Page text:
Otoplasty is the surgical procedure used to correct, shape, change the overall size, proportions, or position of the ear in any vector. Otoplasty addresses congenital defects (found at birth), cosmetically desired changes, and correction of issues caused by prior trauma or previous ear procedures.
When Is Otoplasty Needed?
Otoplasty can be done very early in infancy for severe congenital anomalies or as early as 5 or average of 8-9 years old for cosmetic ‘pinning’ of the protruding ear. Older patients may desire alterations, shortening, or narrowing of a stretched lobule. Lobule reconstructions may be needed for ripped lobules secondary to earrings enlarging/ripping piercings or for folks that regret placement and use of gauges.
How Is An Otoplasty Performed?
In most otoplasties, the incision is made behind the ear which allows direct access to portruding, over developed conchal bowl cartilage. Correcting the over-developed or rotated protruding ear may involve scoring removal or reshaping cartilage to create or increase the antihelical fold. When we speak of “pinning” ears, we essentially reduce the enlarged conchal cartilage (the largest and deepest concavity of the external ear) to allow the ear to sit more tightly to the head.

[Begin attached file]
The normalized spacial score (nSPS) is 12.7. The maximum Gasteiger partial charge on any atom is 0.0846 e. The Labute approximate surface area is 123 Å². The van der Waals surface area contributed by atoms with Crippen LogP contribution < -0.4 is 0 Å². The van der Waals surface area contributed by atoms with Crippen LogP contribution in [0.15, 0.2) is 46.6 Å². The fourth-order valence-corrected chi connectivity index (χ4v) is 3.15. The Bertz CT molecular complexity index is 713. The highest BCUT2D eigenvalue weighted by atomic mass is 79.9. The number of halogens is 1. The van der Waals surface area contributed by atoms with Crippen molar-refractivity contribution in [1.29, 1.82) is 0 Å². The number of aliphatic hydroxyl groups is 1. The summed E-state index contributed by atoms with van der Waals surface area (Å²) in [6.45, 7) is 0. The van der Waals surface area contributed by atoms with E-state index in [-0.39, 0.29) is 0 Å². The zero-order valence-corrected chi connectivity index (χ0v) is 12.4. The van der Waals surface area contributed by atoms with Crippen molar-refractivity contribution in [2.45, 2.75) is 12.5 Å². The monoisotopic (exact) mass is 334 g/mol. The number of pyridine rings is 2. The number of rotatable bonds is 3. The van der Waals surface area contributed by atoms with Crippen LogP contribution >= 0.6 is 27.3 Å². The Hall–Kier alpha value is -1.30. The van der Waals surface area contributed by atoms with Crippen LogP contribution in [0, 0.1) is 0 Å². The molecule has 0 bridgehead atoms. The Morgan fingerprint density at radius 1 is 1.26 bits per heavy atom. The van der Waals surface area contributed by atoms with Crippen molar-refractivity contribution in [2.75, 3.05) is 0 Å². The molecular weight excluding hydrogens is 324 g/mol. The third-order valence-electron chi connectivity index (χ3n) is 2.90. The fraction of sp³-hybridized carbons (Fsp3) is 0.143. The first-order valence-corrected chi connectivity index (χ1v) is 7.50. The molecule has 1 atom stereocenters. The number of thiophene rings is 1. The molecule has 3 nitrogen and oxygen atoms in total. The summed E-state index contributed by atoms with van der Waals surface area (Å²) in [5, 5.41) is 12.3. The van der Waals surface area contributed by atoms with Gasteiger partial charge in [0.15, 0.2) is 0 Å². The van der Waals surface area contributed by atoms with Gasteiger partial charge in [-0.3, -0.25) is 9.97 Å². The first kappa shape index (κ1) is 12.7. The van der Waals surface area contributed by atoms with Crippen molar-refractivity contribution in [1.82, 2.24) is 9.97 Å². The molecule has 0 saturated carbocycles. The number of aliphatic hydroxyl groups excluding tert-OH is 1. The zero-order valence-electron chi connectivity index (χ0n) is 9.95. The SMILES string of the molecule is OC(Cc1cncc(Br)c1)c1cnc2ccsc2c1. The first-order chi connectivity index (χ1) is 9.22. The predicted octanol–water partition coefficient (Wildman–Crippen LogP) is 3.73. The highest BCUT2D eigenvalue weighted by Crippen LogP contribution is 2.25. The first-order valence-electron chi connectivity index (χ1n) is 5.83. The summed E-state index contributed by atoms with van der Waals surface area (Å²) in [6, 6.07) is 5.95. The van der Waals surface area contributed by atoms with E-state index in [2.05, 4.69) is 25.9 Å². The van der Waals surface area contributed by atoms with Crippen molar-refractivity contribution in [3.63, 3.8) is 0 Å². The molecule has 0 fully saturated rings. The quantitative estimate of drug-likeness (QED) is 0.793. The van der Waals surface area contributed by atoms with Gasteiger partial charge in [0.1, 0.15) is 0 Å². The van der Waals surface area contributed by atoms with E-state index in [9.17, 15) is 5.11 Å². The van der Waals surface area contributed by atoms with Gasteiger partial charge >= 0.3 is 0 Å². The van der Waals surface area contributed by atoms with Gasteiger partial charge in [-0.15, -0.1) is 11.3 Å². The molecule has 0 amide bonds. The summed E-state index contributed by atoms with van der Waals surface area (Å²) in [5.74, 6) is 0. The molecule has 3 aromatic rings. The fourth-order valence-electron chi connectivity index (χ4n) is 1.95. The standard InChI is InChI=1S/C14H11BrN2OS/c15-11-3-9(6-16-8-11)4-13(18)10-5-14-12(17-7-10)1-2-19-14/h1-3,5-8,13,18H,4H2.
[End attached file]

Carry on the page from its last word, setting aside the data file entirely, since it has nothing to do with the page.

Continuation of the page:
For more intricate development of missing ear features (superior to inferior crus, helix, ante- helix), incisions on the front of the ear might be indicated but we will try hide them within normally occurring folds.
Recovery After Ear Surgery
With a long history of operating on everybody from babies to mature adults, Drs. Michelle and Albert Carlotti are excellent at sitting down with the child, parent, or adult patient and explaining the procedure, postoperative protocol that might involve having the head wrapped for a number of days and sleeping with headband compression/protection for up to weeks postoperatively. Our patients consistently describe otoplasty/ear pinning/ear shaping as an easy, immediate gratification surgery that they easily tolerated and recovered from. Otoplasty results are life-long with only a very small percentage of still growing children that might need a small revision if aberrant growth occurs.
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